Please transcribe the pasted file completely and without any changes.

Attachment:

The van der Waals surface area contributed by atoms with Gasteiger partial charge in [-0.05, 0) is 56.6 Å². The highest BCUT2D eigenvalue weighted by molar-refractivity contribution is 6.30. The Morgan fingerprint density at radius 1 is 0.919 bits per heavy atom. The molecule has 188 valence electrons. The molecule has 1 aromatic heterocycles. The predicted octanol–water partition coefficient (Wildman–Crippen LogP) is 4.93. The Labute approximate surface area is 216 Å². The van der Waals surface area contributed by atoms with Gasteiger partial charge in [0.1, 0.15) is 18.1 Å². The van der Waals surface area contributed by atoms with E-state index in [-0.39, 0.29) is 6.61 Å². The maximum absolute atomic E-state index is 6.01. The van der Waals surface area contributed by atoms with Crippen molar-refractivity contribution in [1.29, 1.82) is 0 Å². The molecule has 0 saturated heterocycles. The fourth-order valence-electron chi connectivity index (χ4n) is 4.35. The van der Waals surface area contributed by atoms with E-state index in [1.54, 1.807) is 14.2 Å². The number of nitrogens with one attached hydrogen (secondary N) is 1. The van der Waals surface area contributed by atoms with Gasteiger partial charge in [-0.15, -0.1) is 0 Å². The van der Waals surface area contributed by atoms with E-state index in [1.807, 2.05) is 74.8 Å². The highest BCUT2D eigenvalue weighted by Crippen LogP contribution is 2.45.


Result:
The van der Waals surface area contributed by atoms with Gasteiger partial charge in [-0.05, 0) is 56.6 Å². The highest BCUT2D eigenvalue weighted by molar-refractivity contribution is 6.30. The Morgan fingerprint density at radius 1 is 0.919 bits per heavy atom. The molecule has 188 valence electrons. The molecule has 1 aromatic heterocycles. The predicted octanol–water partition coefficient (Wildman–Crippen LogP) is 4.93. The Labute approximate surface area is 216 Å². The van der Waals surface area contributed by atoms with Gasteiger partial charge in [0.1, 0.15) is 18.1 Å². The van der Waals surface area contributed by atoms with E-state index in [-0.39, 0.29) is 6.61 Å². The maximum absolute atomic E-state index is 6.01. The van der Waals surface area contributed by atoms with Crippen molar-refractivity contribution in [1.29, 1.82) is 0 Å². The molecule has 0 saturated heterocycles. The fourth-order valence-electron chi connectivity index (χ4n) is 4.35. The van der Waals surface area contributed by atoms with E-state index in [1.54, 1.807) is 14.2 Å². The number of nitrogens with one attached hydrogen (secondary N) is 1. The van der Waals surface area contributed by atoms with Gasteiger partial charge in [-0.15, -0.1) is 0 Å². The van der Waals surface area contributed by atoms with E-state index in [1.807, 2.05) is 74.8 Å². The highest BCUT2D eigenvalue weighted by Crippen LogP contribution is 2.45.